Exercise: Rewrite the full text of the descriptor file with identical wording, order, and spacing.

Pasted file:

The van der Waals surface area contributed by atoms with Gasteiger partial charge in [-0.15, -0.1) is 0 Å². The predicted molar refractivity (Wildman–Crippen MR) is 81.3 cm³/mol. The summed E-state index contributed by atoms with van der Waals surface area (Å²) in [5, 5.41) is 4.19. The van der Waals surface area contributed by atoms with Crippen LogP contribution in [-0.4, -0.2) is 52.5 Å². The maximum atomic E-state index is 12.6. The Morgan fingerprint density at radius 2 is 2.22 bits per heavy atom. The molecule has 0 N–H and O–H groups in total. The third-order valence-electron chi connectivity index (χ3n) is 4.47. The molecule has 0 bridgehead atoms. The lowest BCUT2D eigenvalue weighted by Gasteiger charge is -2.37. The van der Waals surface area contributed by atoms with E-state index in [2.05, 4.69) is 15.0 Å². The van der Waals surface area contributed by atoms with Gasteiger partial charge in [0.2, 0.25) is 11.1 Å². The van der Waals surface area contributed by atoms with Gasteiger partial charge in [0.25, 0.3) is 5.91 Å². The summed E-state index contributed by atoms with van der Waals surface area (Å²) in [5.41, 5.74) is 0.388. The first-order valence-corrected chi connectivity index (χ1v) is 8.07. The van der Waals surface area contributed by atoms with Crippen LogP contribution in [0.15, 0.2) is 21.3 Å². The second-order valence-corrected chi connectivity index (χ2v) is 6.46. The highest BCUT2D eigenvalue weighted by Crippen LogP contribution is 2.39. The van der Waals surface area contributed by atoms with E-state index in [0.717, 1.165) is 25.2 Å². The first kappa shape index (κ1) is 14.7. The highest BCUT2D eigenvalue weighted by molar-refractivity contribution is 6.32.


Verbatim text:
The van der Waals surface area contributed by atoms with Gasteiger partial charge in [-0.15, -0.1) is 0 Å². The predicted molar refractivity (Wildman–Crippen MR) is 81.3 cm³/mol. The summed E-state index contributed by atoms with van der Waals surface area (Å²) in [5, 5.41) is 4.19. The van der Waals surface area contributed by atoms with Crippen LogP contribution in [-0.4, -0.2) is 52.5 Å². The maximum atomic E-state index is 12.6. The Morgan fingerprint density at radius 2 is 2.22 bits per heavy atom. The molecule has 0 N–H and O–H groups in total. The third-order valence-electron chi connectivity index (χ3n) is 4.47. The molecule has 0 bridgehead atoms. The lowest BCUT2D eigenvalue weighted by Gasteiger charge is -2.37. The van der Waals surface area contributed by atoms with E-state index in [2.05, 4.69) is 15.0 Å². The van der Waals surface area contributed by atoms with Gasteiger partial charge in [0.2, 0.25) is 11.1 Å². The van der Waals surface area contributed by atoms with Gasteiger partial charge in [0.25, 0.3) is 5.91 Å². The summed E-state index contributed by atoms with van der Waals surface area (Å²) in [5.41, 5.74) is 0.388. The first-order valence-corrected chi connectivity index (χ1v) is 8.07. The van der Waals surface area contributed by atoms with Crippen LogP contribution in [0.15, 0.2) is 21.3 Å². The second-order valence-corrected chi connectivity index (χ2v) is 6.46. The highest BCUT2D eigenvalue weighted by Crippen LogP contribution is 2.39. The van der Waals surface area contributed by atoms with E-state index in [0.717, 1.165) is 25.2 Å². The first kappa shape index (κ1) is 14.7. The highest BCUT2D eigenvalue weighted by molar-refractivity contribution is 6.32.